Choosing the Right Rooftop Demarcation Barrier System
Whether you’re the owner or the duty holder of a building that features a flat roof (as so many industrial and commercial premises do), it’s highly likely that regular access to the roof is required. This may be for rooftop inspection purposes to check that the roof is well-maintained and in good repair, or it could be that work is regularly carried out on the roof on machinery and equipment like cooling or air conditioning systems. Accessing a roof for whatever reason always carries the risk of a fall from height. Here in the UK, falls from height are responsible for more than a quarter of all fatal injuries in the workplace, despite the fact that accident figures have been falling steadily as a result of stringent health and safety legislation combined with effective enforcement of legislation and an increase in awareness of the risks involved when working at height.
As the owner or duty holder of a building it is your responsibility to ensure that adequate safety measures are in place when it comes to accessing the roof area of the building. When looking for methods of complying with health and safety legislation for working at height, preventing workers from accessing high risk areas is essential. This can be done by installing a post and chain demarcation barrier system that prevents workers from getting close to the edge of the roof, which is the area where a fall from height is most likely to occur.
When choosing a demarcation barrier for use on a flat roof, the following features should be considered:
- Compliance – choose a system that complies with UK legislation for strength and durability – this should be the most important consideration.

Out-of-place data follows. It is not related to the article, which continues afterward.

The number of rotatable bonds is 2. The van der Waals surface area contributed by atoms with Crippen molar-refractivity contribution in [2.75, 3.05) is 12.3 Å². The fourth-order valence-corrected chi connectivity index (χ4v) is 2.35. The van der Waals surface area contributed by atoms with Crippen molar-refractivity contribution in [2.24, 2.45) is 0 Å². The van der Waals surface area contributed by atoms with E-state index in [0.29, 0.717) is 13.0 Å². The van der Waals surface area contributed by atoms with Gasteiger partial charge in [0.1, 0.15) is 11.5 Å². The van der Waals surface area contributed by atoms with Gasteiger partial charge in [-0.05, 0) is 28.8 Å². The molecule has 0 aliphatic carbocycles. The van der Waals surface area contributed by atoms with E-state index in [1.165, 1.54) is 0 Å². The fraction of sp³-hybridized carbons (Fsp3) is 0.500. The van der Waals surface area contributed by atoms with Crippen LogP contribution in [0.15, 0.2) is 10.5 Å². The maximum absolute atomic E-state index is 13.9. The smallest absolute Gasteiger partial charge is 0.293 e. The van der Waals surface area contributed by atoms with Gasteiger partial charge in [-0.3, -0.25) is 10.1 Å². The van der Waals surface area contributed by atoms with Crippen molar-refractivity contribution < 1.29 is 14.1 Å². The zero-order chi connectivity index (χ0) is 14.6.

- Ease of Installation – you may be surprised to learn that a rooftop barrier system can be installed without the need for any specific training or special equipment.
- Tried and Tested – make sure that the rooftop demarcation barrier you choose has been wind-tunnel tested and is able to withstand wind speeds up to 100 mph so that it can be left in situ and will stand the test of time. Traditional demarcation barrier systems can become unstable in wind speeds of 50 mph and the Met Office figures show that the wind sometimes exceeds that speed, even in urban locations.
- Compatible with Roof Material – check that the demarcation barrier you choose can be used on the type of material that your roof is made from. If you’re unsure, check with the roof covering manufacturer whether the system would be compatible – single ply membrane may need to have a separation layer added (sacrificial pad) between the base of the posts and the roof covering.
A demarcation barrier system is classed as a form of Collective Protection by the Health and Safety Executive (HSE) and is an example of “taking other additional suitable and sufficient measures to prevent a fall” as required by the Working at Height Regulations 2005.